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University of Bacau


CP, Number 5


No. 5/6 (2000/2001)  Editorial


The paper investigates "this extraordinary discrepancy between time on the clock and time in the mind" in Virginia Woolf s last novel Between the Acts. 'Real', business, cultural time, 'the time of interrogation' or the 'time of becoming into being' are seen as several sides of the all-mighty Time, creating a pattern made up of the time of the text, of discourse and of the reader. Exploiting the richness offered by these temporal categories and the perceiving power of the 'eye' which is able to pierce through the multiple-layered "pond"/word, Virginia Woolf suggests that the (human) mind and its apprehending of one's 'existence-acts' are forms of "move-ment". Through anticipation and interrogation, the "mind" of the past = culture brings the future into the present and creates a condensed time. In its turn, the "condensed" time = 'event' time grows into "rings", gliding along an axis which links the "depth" of life/text/ time to its surface. Using the technique of the mise en abyme, en hauteur and en surface, Virginia Woolf tries to capture time into a "globe" = a metaphor apprehended only by those selves that want " to fly out of simplicity", making up a succession of " acts" (the text is formed of 33 such acts) which finally create the dramatic struggle of the I to find its place on the stage of this world.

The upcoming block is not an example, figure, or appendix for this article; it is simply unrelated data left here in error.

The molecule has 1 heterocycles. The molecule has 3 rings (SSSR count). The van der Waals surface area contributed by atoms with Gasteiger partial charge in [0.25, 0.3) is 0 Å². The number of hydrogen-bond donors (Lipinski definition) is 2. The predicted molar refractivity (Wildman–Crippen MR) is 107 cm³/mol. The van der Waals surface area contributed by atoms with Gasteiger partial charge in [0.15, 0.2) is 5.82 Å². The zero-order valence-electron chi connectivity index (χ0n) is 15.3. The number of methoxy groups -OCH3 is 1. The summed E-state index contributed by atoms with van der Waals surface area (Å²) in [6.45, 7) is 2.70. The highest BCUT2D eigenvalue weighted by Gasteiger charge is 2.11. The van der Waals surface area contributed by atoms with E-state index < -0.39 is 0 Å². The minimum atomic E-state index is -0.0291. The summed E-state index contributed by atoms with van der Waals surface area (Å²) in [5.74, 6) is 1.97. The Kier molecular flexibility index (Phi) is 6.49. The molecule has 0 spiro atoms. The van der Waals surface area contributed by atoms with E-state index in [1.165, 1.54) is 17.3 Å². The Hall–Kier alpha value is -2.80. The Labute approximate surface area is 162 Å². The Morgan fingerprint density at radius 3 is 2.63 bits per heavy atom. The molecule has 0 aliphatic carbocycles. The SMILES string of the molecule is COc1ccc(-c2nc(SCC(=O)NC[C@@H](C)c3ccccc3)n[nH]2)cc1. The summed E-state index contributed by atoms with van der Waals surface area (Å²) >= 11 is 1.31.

centre, focalization, time (of the text, of discourse, of the reader), mise en abyme/hauteur/surface, Between the Acts, illumination, process of metaphorization, the act of naming.

Code [ID]:

CP200056V00S01A0003 [0004540]

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